A strong turnout of early voters, and those casting ballots by mail, is signaling that city elections will be fiercely contested at this Tuesday’s Election Day.

As of press time Wednesday, the supervisor of elections office confirmed that 178 early voters had so far cast ballots, and 226 absentee voters had made their preferences known by returning their votes by mail.

Supervisor of Elections Heather Riley said the city has 1,783 voters, broken down into 1,161 Democrats, 372 Republicans, and 250 either registered with a smaller party or having no party affiliation. The city elections, for two commission seats and the mayor, are all non-partisan, so party affiliation is not a factor.

Riley said 376 absentee ballots have been requested from her office. To be counted, these ballots must be returned to the elections office in Apalachicola no later than 7 p.m. election night.

Early voting continues daily, from 8:30 a.m. to 4:30 p.m., at the elections office, 47 Avenue F, through Saturday.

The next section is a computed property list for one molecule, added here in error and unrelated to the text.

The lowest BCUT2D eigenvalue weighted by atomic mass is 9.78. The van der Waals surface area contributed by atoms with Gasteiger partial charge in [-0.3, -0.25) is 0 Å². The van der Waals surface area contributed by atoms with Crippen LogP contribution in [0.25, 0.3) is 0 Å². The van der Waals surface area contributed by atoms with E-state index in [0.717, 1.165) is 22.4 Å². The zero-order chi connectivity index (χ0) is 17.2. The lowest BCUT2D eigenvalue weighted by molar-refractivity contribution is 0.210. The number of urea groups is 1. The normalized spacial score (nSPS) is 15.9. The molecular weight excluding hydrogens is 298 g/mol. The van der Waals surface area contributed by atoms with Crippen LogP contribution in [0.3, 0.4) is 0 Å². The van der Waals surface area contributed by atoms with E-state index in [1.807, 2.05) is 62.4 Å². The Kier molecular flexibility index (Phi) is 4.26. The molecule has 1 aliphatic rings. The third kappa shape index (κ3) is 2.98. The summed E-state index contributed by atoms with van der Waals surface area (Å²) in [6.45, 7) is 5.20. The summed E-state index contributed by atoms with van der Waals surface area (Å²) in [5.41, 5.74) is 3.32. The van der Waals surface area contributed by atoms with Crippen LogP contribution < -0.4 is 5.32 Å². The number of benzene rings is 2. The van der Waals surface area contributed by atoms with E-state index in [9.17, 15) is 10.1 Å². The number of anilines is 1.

On Election Day, Tuesday, Sept. 3, voters will cast ballots between 7 a.m. and 7 p.m. at the Fort Coombs Armory.

Vying for mayor are Kevin Begos, 61, 109 15th Street; Amy Hersey, 38, 451 Morris Cannon Street, and Valentina Webb, 55, 255 11th Street.

Vying for Seat 1 are Despina George, 62, 224 Whispering Pines Circle; Barry Hand, 51, 22 Apaco Street; George Mahr, 72, 212 Avenue C; and Luis Ramon Valenzuela-Lopez, 53, 16 Adams Street.

In the race for Seat 2, Adriane Elliott, 21 129 22nd Avenue, is running against Torben Madson, 57, 40 16th Street. This race will be decided Sept. 3, but in the other two, if no one wins a clear majority, there will be a runoff between the top two finishers on Tuesday, Sept. 17, also at the Armory.

No early voting or vote by mail will be held for the runoff. “Because that’s the way the Apalachicola city charter reads,” Riley said. “There’s not time for us to submit a ballot for coding and printing.”

Riley expects the turnout to be as strong or stronger than the 45.2 percent of registered voters in the city who turned out in 2017. The election is expected to cost the city about $6,000 and $7,000.

The newly elected city commission is expected to consider a proposal to align the election cycle with even-numbered years, so that it coincides with state and federal elections, thereby saving the city the costs to run its own election.